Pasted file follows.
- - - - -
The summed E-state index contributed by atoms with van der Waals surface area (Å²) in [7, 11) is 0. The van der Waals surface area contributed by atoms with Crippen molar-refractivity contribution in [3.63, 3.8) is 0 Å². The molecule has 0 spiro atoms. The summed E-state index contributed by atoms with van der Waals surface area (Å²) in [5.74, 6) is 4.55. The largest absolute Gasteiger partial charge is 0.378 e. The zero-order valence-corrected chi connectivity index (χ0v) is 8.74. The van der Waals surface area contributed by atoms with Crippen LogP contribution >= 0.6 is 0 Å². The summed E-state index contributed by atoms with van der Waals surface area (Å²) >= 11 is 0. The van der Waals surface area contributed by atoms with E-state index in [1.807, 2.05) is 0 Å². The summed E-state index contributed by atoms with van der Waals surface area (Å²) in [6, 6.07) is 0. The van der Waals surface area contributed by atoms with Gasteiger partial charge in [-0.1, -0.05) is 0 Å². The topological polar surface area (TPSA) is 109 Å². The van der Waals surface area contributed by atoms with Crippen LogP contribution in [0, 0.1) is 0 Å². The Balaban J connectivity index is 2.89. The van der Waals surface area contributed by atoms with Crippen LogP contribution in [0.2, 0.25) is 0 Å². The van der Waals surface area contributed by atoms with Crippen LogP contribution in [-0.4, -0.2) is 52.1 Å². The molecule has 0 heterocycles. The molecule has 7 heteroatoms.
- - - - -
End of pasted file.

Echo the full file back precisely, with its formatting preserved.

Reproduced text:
The summed E-state index contributed by atoms with van der Waals surface area (Å²) in [7, 11) is 0. The van der Waals surface area contributed by atoms with Crippen molar-refractivity contribution in [3.63, 3.8) is 0 Å². The molecule has 0 spiro atoms. The summed E-state index contributed by atoms with van der Waals surface area (Å²) in [5.74, 6) is 4.55. The largest absolute Gasteiger partial charge is 0.378 e. The zero-order valence-corrected chi connectivity index (χ0v) is 8.74. The van der Waals surface area contributed by atoms with Crippen LogP contribution >= 0.6 is 0 Å². The summed E-state index contributed by atoms with van der Waals surface area (Å²) >= 11 is 0. The van der Waals surface area contributed by atoms with E-state index in [1.807, 2.05) is 0 Å². The summed E-state index contributed by atoms with van der Waals surface area (Å²) in [6, 6.07) is 0. The van der Waals surface area contributed by atoms with Gasteiger partial charge in [-0.1, -0.05) is 0 Å². The topological polar surface area (TPSA) is 109 Å². The van der Waals surface area contributed by atoms with Crippen LogP contribution in [0, 0.1) is 0 Å². The Balaban J connectivity index is 2.89. The van der Waals surface area contributed by atoms with Crippen LogP contribution in [0.2, 0.25) is 0 Å². The van der Waals surface area contributed by atoms with Crippen LogP contribution in [-0.4, -0.2) is 52.1 Å². The molecule has 0 heterocycles. The molecule has 7 heteroatoms.